Tigers' Brad Ausmus knows: You're only right if you win
Detroit – Brad Ausmus knew he was in a no-win situation in the ninth inning Tuesday night – a no-win situation with the fans and critics, that is.
He made the decision that starter David Price, who had pitched a brilliant and efficient eight innings of three-hit ball, was going to start the ninth with a 3-0 lead. But he was put in a tight spot when the White Sox scratched out two runs and still had a runner on first with one out.
Ausmus was booed when he came out to talk to Price, though his intention always was to leave him in unless Price told him he was wearing down. Ausmus was cheered when he left Price in.
But baseball pundits debated whether Ausmus went against baseball convention by not bringing in closer Joe Nathan at that point.
"My convention was defined by whether I felt David was still throwing well, which I did," Ausmus said Wednesday morning. "There is so much second-guessing in baseball because there is no convention. It's whatever works. If I had taken David out and brought Joe in and the same thing happened, then I shouldn't have brought Joe in.
"Come on, there's no winning that."
His decision to stay with Price, Ausmus said, wasn't a reflection of any lack of confidence to use Nathan.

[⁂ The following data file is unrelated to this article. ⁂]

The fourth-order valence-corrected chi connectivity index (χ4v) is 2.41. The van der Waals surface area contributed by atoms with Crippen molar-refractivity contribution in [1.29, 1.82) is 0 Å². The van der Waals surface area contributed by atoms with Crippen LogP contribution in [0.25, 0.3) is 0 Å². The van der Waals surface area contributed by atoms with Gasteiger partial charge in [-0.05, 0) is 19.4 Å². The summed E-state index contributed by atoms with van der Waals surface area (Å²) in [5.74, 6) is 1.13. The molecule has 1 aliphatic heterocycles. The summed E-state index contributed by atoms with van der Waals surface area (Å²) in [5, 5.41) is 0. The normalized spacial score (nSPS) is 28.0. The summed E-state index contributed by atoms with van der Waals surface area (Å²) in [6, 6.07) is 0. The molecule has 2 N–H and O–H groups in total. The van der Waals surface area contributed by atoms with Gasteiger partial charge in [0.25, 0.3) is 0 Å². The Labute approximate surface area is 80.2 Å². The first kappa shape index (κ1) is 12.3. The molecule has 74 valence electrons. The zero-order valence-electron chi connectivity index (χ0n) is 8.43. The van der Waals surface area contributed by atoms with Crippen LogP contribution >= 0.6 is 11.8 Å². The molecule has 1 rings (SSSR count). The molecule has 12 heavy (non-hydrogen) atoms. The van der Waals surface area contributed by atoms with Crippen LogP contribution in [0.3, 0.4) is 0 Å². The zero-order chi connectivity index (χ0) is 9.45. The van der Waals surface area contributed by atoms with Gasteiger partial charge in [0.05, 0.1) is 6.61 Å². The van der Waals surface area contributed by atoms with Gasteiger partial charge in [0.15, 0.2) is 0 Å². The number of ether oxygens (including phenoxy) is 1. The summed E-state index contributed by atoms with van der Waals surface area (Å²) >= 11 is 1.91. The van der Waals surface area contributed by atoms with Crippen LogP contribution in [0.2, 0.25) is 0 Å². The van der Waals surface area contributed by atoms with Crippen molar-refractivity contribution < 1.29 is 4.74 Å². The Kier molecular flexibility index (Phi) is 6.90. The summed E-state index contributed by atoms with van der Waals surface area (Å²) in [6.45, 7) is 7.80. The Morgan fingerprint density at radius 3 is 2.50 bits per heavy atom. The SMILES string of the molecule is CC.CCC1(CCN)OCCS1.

"It really boiled down to I thought David was pitching well and he said he was feeling well," Ausmus said. "It just didn't pan out."
Singles by Paul Konerko and Marcus Semien, both on two-strike change-ups, tied the game. Price afterward defended his use of the change-up, his third or fourth best pitch, because he felt he needed to change his approach to hitters who were facing him for the fourth time in the game.
"There is some truth to that – you see guys for the fourth time and having a little bit different approach," he said. "I know it didn't work out be he pitched outstanding."
Former Lions coach Jim Schwartz used to say, "It's only right if you win." If that's the case, then Ausmus was right Tuesday.
Nathan came on to get the final out and the Tigers wound up winning in the bottom of the ninth on a walk-off single by Miguel Cabrera.